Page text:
Living with your parents is not the end of the world

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American society is built on a value of independence, tracing back to the 1700s with the Revolutionary War. However, in the 21st century, these values manifest themselves in society a little differently. Rather than enlisting in the army and fighting against British rule, young people nowadays get a different taste of freedom by moving away to college and living apart from their parents for the first time. 

For millions of Americans, this was the norm. But, when the COVID-19 pandemic hit in March, many college-aged kids were forced home, albeit begrudgingly. Now, there are more young people living at home than ever before. According to the Pew Research Center’s analysis of Census Bureau data, 52% of young adults (aged 18-29) lived with at least one parent in July of this year, up from 47% in February. This is the highest this percentage has ever risen. So, while many Americans cringe at the idea, is living with your parents (presuming a positive parent-child relationship) in your 20s really such a bad thing? 

The biggest downside of moving back in with your parents is the social stigma that surrounds it. Americans tend to view adults not taking full advantage of their independence as irresponsible or childish. A TD Ameritrade survey found that most younger generations and parents agree that it would be embarrassing to live with your parents past age 28. But is it really? Looking at the situation quickly, an adult living with their parents may seem immature because they aren’t entirely on their own. However, a deeper dive proves this to be untrue. 

“the average monthly rent in the United States this year for a one-bedroom apartment was $1,691.”

Living at home comes with a tremendous financial benefit, making it a fiscally responsible decision. While it’s not entirely uncommon for young adults to help their parents out a bit, the cost of living with your parents is significantly reduced when compared to the cost of living on your own. According to Apartmentguide’s mid-year rent report, the average monthly rent in the United States this year for a one-bedroom apartment was $1,691. Needless to say, this is a significant amount of money that you could save when living at home. The burden of utilities and renter’s insurance costs are also removed, thus lowering monthly expenses even more.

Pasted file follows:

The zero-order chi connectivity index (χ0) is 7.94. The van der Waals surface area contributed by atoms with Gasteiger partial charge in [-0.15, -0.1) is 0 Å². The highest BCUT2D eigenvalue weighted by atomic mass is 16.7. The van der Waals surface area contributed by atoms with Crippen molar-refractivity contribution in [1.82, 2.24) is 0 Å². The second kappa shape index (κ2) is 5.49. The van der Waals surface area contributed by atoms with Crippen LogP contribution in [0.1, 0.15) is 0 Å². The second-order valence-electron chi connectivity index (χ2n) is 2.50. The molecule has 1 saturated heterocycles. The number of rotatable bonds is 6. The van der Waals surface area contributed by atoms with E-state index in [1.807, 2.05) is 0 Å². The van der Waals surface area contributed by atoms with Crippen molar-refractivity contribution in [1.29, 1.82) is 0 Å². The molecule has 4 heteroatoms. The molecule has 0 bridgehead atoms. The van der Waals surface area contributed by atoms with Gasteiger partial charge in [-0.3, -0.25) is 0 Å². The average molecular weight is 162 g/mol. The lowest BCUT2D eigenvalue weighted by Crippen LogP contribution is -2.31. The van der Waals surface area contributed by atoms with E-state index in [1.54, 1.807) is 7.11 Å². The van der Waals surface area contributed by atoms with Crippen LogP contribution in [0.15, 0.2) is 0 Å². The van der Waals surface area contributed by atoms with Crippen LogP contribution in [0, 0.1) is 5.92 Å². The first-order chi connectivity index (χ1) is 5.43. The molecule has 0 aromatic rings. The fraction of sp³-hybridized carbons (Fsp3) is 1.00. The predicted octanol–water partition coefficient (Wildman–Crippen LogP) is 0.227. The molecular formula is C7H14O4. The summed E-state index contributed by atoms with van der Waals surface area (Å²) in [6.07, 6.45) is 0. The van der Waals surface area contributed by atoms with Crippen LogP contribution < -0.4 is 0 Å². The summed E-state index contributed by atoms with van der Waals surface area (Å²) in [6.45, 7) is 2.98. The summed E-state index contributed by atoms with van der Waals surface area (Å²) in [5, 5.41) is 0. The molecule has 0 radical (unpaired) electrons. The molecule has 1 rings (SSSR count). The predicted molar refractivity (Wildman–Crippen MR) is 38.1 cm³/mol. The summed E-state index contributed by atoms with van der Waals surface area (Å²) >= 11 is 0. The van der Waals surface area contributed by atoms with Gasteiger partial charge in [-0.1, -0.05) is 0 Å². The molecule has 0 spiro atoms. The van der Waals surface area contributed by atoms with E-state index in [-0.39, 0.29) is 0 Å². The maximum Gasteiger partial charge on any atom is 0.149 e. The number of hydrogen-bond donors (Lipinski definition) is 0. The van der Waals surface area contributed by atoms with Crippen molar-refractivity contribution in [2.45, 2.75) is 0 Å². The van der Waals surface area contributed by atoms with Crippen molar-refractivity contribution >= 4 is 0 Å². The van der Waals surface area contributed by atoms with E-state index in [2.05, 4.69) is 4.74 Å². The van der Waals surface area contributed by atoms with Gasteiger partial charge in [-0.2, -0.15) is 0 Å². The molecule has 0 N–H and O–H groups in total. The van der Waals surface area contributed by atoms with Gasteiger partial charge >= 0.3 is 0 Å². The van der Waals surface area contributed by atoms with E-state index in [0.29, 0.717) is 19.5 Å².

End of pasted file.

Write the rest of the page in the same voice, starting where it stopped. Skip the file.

While explicit savings are enticing enough for many young adults, there are even more financial benefits to push over those still on the fence about moving back home. Living rent-free is the perfect opportunity to boost your savings. The stereotype about adult children moving in with their parents being lazy is simply untrue when those same children are working and otherwise financially independent. A lower cost of living can also further your career path by allowing you to take risks. Lower monthly expenses overall mean that you can afford to change jobs, rather than staying stuck in one place for fear of financial instability. You can even afford to take a lower-paying job for the time being, in order to build your resume, gaining a competitive edge in the job market for later. On a smaller but no less important note, the housework is not solely your responsibility to bear and food costs are lower with home-cooked meals. 

Outside of financial reasons, moving back in with your parents still has its advantages. Most important of these is the support system built in. Living with your parents makes them directly accessible to you, to help you learn to be independent on an adult level. You can learn from your parents’ experiences in the professional world without making 20 phone calls home a day. Additionally, it’s comforting to share a living space with family. 

Living at home in your 20s is not the end of the world. On the contrary, it can be an exceptional opportunity. What you may lack in privacy is made up for in financial stability and emotional support. The American ideal of independence is evolving to fit our modern world, meaning you don’t have to leave the nest the second you turn 18. It’s not a permanent solution, but at the moment, living with your parents proves worthwhile and rewarding. 

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